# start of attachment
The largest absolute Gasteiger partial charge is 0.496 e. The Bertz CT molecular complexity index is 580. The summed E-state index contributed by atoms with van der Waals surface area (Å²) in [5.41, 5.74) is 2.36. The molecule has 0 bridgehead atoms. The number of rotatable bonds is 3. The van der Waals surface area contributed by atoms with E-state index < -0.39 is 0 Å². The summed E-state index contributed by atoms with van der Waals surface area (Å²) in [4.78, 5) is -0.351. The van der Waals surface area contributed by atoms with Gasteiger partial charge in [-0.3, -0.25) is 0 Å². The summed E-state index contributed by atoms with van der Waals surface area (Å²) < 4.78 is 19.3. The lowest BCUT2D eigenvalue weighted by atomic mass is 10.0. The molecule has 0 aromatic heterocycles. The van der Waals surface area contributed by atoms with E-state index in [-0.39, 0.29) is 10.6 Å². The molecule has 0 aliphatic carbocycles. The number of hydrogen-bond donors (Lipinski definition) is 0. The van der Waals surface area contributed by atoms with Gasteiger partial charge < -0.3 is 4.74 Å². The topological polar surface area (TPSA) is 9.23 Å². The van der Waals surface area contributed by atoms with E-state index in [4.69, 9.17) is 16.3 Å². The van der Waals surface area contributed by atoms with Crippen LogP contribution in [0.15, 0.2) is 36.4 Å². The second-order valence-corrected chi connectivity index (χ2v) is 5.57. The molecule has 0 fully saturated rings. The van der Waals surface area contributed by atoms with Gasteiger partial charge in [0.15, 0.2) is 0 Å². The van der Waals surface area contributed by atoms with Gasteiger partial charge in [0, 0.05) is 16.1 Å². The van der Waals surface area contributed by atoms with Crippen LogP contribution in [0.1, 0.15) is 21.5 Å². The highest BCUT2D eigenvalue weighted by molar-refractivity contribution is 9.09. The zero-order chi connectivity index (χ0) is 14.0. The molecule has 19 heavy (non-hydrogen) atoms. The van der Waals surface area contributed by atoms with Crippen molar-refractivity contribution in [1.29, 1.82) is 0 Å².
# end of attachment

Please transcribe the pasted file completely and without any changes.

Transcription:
The largest absolute Gasteiger partial charge is 0.496 e. The Bertz CT molecular complexity index is 580. The summed E-state index contributed by atoms with van der Waals surface area (Å²) in [5.41, 5.74) is 2.36. The molecule has 0 bridgehead atoms. The number of rotatable bonds is 3. The van der Waals surface area contributed by atoms with E-state index < -0.39 is 0 Å². The summed E-state index contributed by atoms with van der Waals surface area (Å²) in [4.78, 5) is -0.351. The van der Waals surface area contributed by atoms with Gasteiger partial charge in [-0.3, -0.25) is 0 Å². The summed E-state index contributed by atoms with van der Waals surface area (Å²) < 4.78 is 19.3. The lowest BCUT2D eigenvalue weighted by atomic mass is 10.0. The molecule has 0 aromatic heterocycles. The van der Waals surface area contributed by atoms with E-state index in [-0.39, 0.29) is 10.6 Å². The molecule has 0 aliphatic carbocycles. The number of hydrogen-bond donors (Lipinski definition) is 0. The van der Waals surface area contributed by atoms with Gasteiger partial charge < -0.3 is 4.74 Å². The topological polar surface area (TPSA) is 9.23 Å². The van der Waals surface area contributed by atoms with E-state index in [4.69, 9.17) is 16.3 Å². The van der Waals surface area contributed by atoms with Crippen LogP contribution in [0.15, 0.2) is 36.4 Å². The second-order valence-corrected chi connectivity index (χ2v) is 5.57. The molecule has 0 fully saturated rings. The van der Waals surface area contributed by atoms with Gasteiger partial charge in [0.15, 0.2) is 0 Å². The van der Waals surface area contributed by atoms with Gasteiger partial charge in [0, 0.05) is 16.1 Å². The van der Waals surface area contributed by atoms with Crippen LogP contribution in [0.1, 0.15) is 21.5 Å². The highest BCUT2D eigenvalue weighted by molar-refractivity contribution is 9.09. The zero-order chi connectivity index (χ0) is 14.0. The molecule has 19 heavy (non-hydrogen) atoms. The van der Waals surface area contributed by atoms with Crippen molar-refractivity contribution in [1.29, 1.82) is 0 Å².